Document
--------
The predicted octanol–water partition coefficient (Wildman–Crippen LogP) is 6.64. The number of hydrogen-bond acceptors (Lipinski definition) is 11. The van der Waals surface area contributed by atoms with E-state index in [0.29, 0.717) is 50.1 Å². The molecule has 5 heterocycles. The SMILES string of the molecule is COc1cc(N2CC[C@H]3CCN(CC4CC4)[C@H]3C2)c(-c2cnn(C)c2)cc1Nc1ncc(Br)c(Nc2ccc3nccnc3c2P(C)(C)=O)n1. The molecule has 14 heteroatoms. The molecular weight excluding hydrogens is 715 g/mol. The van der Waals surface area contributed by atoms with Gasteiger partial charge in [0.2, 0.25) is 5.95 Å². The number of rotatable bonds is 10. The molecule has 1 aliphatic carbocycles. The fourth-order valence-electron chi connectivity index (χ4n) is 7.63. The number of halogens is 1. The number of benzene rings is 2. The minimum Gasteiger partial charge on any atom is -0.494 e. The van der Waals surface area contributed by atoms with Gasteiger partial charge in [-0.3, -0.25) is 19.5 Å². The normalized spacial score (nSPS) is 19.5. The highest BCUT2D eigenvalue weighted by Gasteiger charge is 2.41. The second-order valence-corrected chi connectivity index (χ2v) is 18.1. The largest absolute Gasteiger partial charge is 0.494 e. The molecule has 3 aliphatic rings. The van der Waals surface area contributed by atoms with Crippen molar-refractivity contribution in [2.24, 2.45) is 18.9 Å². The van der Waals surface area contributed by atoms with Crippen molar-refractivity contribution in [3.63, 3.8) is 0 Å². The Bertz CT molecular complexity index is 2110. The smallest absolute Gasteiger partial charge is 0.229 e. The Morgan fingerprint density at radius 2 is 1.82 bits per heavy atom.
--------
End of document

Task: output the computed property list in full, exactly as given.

The predicted octanol–water partition coefficient (Wildman–Crippen LogP) is 6.64. The number of hydrogen-bond acceptors (Lipinski definition) is 11. The van der Waals surface area contributed by atoms with E-state index in [0.29, 0.717) is 50.1 Å². The molecule has 5 heterocycles. The SMILES string of the molecule is COc1cc(N2CC[C@H]3CCN(CC4CC4)[C@H]3C2)c(-c2cnn(C)c2)cc1Nc1ncc(Br)c(Nc2ccc3nccnc3c2P(C)(C)=O)n1. The molecule has 14 heteroatoms. The molecular weight excluding hydrogens is 715 g/mol. The van der Waals surface area contributed by atoms with Gasteiger partial charge in [0.2, 0.25) is 5.95 Å². The number of rotatable bonds is 10. The molecule has 1 aliphatic carbocycles. The fourth-order valence-electron chi connectivity index (χ4n) is 7.63. The number of halogens is 1. The number of benzene rings is 2. The minimum Gasteiger partial charge on any atom is -0.494 e. The van der Waals surface area contributed by atoms with Gasteiger partial charge in [-0.3, -0.25) is 19.5 Å². The normalized spacial score (nSPS) is 19.5. The highest BCUT2D eigenvalue weighted by Gasteiger charge is 2.41. The second-order valence-corrected chi connectivity index (χ2v) is 18.1. The largest absolute Gasteiger partial charge is 0.494 e. The molecule has 3 aliphatic rings. The van der Waals surface area contributed by atoms with Crippen molar-refractivity contribution in [2.24, 2.45) is 18.9 Å². The van der Waals surface area contributed by atoms with Crippen molar-refractivity contribution in [3.63, 3.8) is 0 Å². The Bertz CT molecular complexity index is 2110. The smallest absolute Gasteiger partial charge is 0.229 e. The Morgan fingerprint density at radius 2 is 1.82 bits per heavy atom.